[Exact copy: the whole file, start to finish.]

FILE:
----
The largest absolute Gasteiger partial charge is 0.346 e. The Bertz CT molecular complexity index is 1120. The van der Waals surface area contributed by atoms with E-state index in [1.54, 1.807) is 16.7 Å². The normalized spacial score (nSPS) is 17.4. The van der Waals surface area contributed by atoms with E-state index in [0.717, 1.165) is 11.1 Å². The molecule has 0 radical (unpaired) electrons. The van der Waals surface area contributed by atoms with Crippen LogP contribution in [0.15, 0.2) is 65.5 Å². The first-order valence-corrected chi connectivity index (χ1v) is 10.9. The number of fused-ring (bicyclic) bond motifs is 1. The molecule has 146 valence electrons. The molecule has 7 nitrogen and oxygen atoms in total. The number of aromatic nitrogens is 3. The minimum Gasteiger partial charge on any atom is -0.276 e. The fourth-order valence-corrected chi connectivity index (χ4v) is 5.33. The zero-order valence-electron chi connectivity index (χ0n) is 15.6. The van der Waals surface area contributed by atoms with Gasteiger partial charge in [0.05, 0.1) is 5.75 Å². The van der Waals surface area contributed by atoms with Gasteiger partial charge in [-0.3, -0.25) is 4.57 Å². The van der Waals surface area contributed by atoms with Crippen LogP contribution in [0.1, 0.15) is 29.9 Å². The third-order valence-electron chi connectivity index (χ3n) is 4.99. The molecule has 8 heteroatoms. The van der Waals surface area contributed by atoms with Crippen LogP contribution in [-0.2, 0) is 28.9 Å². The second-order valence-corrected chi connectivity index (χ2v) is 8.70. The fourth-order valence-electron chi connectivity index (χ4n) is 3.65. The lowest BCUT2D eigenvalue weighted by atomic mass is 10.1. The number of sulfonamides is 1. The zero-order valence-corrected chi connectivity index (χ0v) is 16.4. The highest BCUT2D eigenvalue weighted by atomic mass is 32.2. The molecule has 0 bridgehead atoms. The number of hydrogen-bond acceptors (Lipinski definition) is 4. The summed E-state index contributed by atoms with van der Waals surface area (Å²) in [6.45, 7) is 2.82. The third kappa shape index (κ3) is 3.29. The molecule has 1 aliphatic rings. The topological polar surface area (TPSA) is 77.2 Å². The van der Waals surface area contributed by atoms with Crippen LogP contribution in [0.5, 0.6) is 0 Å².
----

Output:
The largest absolute Gasteiger partial charge is 0.346 e. The Bertz CT molecular complexity index is 1120. The van der Waals surface area contributed by atoms with E-state index in [1.54, 1.807) is 16.7 Å². The normalized spacial score (nSPS) is 17.4. The van der Waals surface area contributed by atoms with E-state index in [0.717, 1.165) is 11.1 Å². The molecule has 0 radical (unpaired) electrons. The van der Waals surface area contributed by atoms with Crippen LogP contribution in [0.15, 0.2) is 65.5 Å². The first-order valence-corrected chi connectivity index (χ1v) is 10.9. The number of fused-ring (bicyclic) bond motifs is 1. The molecule has 146 valence electrons. The molecule has 7 nitrogen and oxygen atoms in total. The number of aromatic nitrogens is 3. The minimum Gasteiger partial charge on any atom is -0.276 e. The fourth-order valence-corrected chi connectivity index (χ4v) is 5.33. The zero-order valence-electron chi connectivity index (χ0n) is 15.6. The van der Waals surface area contributed by atoms with Gasteiger partial charge in [0.05, 0.1) is 5.75 Å². The van der Waals surface area contributed by atoms with Gasteiger partial charge in [-0.3, -0.25) is 4.57 Å². The van der Waals surface area contributed by atoms with Crippen LogP contribution in [0.1, 0.15) is 29.9 Å². The third-order valence-electron chi connectivity index (χ3n) is 4.99. The molecule has 8 heteroatoms. The van der Waals surface area contributed by atoms with Crippen LogP contribution in [-0.2, 0) is 28.9 Å². The second-order valence-corrected chi connectivity index (χ2v) is 8.70. The fourth-order valence-electron chi connectivity index (χ4n) is 3.65. The lowest BCUT2D eigenvalue weighted by atomic mass is 10.1. The number of sulfonamides is 1. The zero-order valence-corrected chi connectivity index (χ0v) is 16.4. The highest BCUT2D eigenvalue weighted by atomic mass is 32.2. The molecule has 0 bridgehead atoms. The number of hydrogen-bond acceptors (Lipinski definition) is 4. The summed E-state index contributed by atoms with van der Waals surface area (Å²) in [6.45, 7) is 2.82. The third kappa shape index (κ3) is 3.29. The molecule has 1 aliphatic rings. The topological polar surface area (TPSA) is 77.2 Å². The van der Waals surface area contributed by atoms with Crippen LogP contribution in [0.5, 0.6) is 0 Å².